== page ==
Anti-ISIS coalition’s ‘war on revenues’ hitting all Syrians

Al-Akhbar is currently going through a transitional phase whereby the English website is available for Archival purposes only. All new content will be published in Arabic on the main website (www.al-akhbar.com).

Al-Akhbar Management

Syrian Kurdish people arrive at the border between Syria and Turkey after several mortars hit both side in the southeastern town of Suruc, in the Sanliurfa province on September 29, 2014. (Photo: AFP-Bulent Kilic)

By: Suhaib Anjarini

Published Tuesday, September 30, 2014

The international coalition’s airstrikes on the Islamic State in Iraq and Syria (ISIS) and al-Nusra Front in Syria entered their second week today, with dozens of air raids and missile attacks targeting regions in al-Raqqa, Deir Ezzor, al-Hasaka, Aleppo and Idlib.

While US officials, whose country is leading the anti-ISIS coalition, confirmed that “the strikes were successful,” ISIS has remained quiet and has yet to issue any “official” statement.

However, al-Nusra Front admitted to bearing heavy losses after its garrisons came under attack, and its leader Abu Mohammed al-Joulani warned that this “will impact the entire region and not just Nusra.”

A general overview of the locations targeted by the coalition forces suggests that the airstrikes on al-Nusra in Aleppo and Idlib’s countrysides, during the first few days of the operation, have an obvious short term impact, while constant coalition strikes on regions under ISIS’ control have a strategic dimension and their repercussions may go beyond ISIS.

In the first few days, strikes on ISIS were limited to some of the organization’s bases and training camps, but were later expanded to include oil wells, refineries, gas fields and grain silos.

Although some reports suggested that these attacks sought to “dry up ISIS’ sources of revenue,” other sources warned that such actions actually target “Syria’s infrastructure and economy.”

A Syrian source belonging to the so-called moderate opposition told Al-Akhbar, “The recent strikes are going in the right direction to topple both the Islamic State in Iraq and Syria (ISIS) and the regime.”

The source explained that “in order to topple both parties, some sacrifices ought to be made, and bombing oil wells and gas fields is just the beginning.” He also called for “targeting oil and gas pipelines, and power stations that provide regions under the regime’s control with electricity.”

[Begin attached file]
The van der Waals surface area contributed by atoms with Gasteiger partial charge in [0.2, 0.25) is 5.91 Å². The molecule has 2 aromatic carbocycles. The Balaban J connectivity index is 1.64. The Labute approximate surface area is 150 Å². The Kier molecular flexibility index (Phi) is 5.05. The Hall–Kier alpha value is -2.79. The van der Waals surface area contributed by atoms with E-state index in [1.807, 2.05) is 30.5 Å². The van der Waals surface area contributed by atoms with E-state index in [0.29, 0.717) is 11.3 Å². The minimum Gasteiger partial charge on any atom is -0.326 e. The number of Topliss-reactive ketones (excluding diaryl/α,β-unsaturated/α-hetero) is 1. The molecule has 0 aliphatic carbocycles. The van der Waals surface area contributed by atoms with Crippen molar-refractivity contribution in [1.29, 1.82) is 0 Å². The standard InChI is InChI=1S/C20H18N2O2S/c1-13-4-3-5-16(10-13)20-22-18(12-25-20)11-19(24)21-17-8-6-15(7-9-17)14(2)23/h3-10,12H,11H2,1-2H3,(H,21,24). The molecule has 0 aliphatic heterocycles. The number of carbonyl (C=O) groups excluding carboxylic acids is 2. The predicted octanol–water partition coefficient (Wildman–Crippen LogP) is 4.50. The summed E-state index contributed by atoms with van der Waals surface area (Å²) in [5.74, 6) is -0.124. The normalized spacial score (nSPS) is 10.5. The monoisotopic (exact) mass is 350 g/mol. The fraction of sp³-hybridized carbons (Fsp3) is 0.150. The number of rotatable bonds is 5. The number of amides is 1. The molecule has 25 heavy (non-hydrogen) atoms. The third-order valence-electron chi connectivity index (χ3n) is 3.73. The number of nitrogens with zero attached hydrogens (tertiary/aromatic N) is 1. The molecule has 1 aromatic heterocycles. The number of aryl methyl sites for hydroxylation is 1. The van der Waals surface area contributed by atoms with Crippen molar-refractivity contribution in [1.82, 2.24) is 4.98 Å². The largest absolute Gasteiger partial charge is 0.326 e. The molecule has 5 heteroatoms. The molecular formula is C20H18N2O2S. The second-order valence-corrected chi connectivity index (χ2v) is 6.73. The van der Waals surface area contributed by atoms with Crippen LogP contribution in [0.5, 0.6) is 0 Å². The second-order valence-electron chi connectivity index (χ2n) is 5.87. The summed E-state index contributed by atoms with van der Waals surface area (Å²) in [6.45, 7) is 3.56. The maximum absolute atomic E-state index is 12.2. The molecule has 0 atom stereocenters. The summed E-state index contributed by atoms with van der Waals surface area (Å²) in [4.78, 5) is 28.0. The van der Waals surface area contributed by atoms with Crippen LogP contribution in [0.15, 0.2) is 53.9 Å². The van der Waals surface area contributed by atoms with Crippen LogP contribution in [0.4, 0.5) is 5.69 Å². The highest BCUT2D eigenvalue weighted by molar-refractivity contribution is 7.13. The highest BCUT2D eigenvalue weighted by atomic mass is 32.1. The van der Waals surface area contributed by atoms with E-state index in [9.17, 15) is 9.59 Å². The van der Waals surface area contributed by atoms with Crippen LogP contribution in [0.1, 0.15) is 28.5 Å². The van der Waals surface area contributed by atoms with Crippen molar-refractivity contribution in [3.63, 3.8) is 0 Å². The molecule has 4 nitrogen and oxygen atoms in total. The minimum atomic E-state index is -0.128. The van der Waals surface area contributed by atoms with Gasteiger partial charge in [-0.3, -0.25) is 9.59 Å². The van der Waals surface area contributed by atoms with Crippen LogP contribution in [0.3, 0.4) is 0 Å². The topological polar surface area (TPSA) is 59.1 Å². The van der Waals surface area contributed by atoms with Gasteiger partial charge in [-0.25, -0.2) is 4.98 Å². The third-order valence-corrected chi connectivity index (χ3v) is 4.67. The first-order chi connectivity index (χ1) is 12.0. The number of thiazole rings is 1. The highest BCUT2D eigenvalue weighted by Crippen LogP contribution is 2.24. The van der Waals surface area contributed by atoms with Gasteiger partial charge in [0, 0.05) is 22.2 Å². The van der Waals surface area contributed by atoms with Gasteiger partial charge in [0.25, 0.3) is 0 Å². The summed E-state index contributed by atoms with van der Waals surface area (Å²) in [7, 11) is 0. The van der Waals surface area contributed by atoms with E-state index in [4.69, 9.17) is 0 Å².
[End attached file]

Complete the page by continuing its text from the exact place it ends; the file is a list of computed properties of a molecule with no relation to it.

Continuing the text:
“These measures will be taken sooner than expected, even if the rebels have to take these measures by themselves,” he said, adding “a war on resources may form an acceptable alternative to a no-fly zone.”

However, civilians were the first to pay the price for these attacks which caused oil prices to skyrocket. Besides, any additional targeting of Syrian oil fields threatens to bring more grief to the region, especially as winter nears.

ISIS’ power base has not crumbled yet in the regions under its control. Instead, the group is keeping a tight grip on the area.

For example, ISIS recently raided a number of regions in Deir Ezzor’s eastern countryside to capture members of al-Shouaitat clan who had fled to the area, while the group continues to advance toward the Kurdish regions in Aleppo’s countryside.

Speaking to Al-Akhbar, an ISIS source on the battlefield said ISIS “is close to liberating the area and defeating the infidel Kurdish forces.”

“All the news reported by the crusaders’ media outlets and their allies concerning the number of ISIS martyrs, are lies,” the source said, “they have been lying ever since the crusaders’ invasion of Iraq, as [ISIS’ official spokesperson] Sheikh al-Adnani has already revealed.”

The source who was not authorized to share information about the real number of casualties in ISIS’ ranks, said “our cell just finished drafting a report today [referring to yesterday, September 29] about the situation in the region in Raqqa’s eastern countryside, and it showed that the crusaders’ assaults did not have any major impact.”

For his part, a jihadi source affiliated to al-Nusra Front said “the raids do not distinguish between civilians and jihadis, it is obvious to everyone that the coalition of infidels is targeting all Muslims.”

“Their attacks on jihadis are mere attempts to help their minions in traitorous brigades to control the liberated regions after eliminating the jihadis,” the source added.

Speaking to Al-Akhbar, the source revealed that “about 150 people were martyred in regions under Nusra’s control,” but he refused to give more details about this figure, saying “we do not distinguish between a jihadi and a civilian, everyone here is a jihadi and we consider them martyrs for God.”

This article is an edited translation from the Arabic Edition.

Comments

“…but [strikes] were later expanded to include oil wells, refineries, gas fields and grain silos.” These are not hitting the ISIS but destroying Syria’s infrastructures, making it difficult and painful for Syria to stand up, even after it “wins” the war. The real winner in all this seems to be the US of A.

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